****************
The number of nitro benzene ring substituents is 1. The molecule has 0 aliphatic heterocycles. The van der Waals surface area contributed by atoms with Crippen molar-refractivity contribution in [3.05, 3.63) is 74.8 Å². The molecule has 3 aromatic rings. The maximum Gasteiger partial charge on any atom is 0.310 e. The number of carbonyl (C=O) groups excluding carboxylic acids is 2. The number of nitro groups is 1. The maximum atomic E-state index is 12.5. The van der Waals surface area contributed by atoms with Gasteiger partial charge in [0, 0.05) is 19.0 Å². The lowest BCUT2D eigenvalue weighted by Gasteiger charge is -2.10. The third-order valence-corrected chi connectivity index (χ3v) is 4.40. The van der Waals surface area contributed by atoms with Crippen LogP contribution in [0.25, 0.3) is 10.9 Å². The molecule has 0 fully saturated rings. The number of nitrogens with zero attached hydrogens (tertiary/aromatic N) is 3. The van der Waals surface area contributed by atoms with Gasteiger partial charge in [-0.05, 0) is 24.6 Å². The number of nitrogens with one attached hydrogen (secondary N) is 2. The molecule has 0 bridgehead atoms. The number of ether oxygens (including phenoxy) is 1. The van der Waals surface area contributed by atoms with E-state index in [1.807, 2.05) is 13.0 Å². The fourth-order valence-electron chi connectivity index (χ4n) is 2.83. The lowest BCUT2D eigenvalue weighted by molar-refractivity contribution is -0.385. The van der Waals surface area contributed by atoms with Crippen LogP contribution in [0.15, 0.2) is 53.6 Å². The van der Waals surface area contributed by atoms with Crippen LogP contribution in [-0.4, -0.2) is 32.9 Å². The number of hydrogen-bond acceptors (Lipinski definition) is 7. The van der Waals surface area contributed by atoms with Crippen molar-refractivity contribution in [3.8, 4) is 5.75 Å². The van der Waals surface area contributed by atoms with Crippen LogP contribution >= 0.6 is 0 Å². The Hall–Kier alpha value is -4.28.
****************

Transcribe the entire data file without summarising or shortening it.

The number of nitro benzene ring substituents is 1. The molecule has 0 aliphatic heterocycles. The van der Waals surface area contributed by atoms with Crippen molar-refractivity contribution in [3.05, 3.63) is 74.8 Å². The molecule has 3 aromatic rings. The maximum Gasteiger partial charge on any atom is 0.310 e. The number of carbonyl (C=O) groups excluding carboxylic acids is 2. The number of nitro groups is 1. The maximum atomic E-state index is 12.5. The van der Waals surface area contributed by atoms with Gasteiger partial charge in [0, 0.05) is 19.0 Å². The lowest BCUT2D eigenvalue weighted by Gasteiger charge is -2.10. The third-order valence-corrected chi connectivity index (χ3v) is 4.40. The van der Waals surface area contributed by atoms with Crippen LogP contribution in [0.25, 0.3) is 10.9 Å². The molecule has 0 fully saturated rings. The number of nitrogens with zero attached hydrogens (tertiary/aromatic N) is 3. The van der Waals surface area contributed by atoms with Gasteiger partial charge in [-0.05, 0) is 24.6 Å². The number of nitrogens with one attached hydrogen (secondary N) is 2. The molecule has 0 bridgehead atoms. The number of ether oxygens (including phenoxy) is 1. The van der Waals surface area contributed by atoms with E-state index in [1.807, 2.05) is 13.0 Å². The fourth-order valence-electron chi connectivity index (χ4n) is 2.83. The lowest BCUT2D eigenvalue weighted by molar-refractivity contribution is -0.385. The van der Waals surface area contributed by atoms with Crippen LogP contribution in [0.15, 0.2) is 53.6 Å². The van der Waals surface area contributed by atoms with Crippen LogP contribution in [-0.4, -0.2) is 32.9 Å². The number of hydrogen-bond acceptors (Lipinski definition) is 7. The van der Waals surface area contributed by atoms with Crippen molar-refractivity contribution in [3.8, 4) is 5.75 Å². The van der Waals surface area contributed by atoms with Crippen LogP contribution >= 0.6 is 0 Å². The Hall–Kier alpha value is -4.28.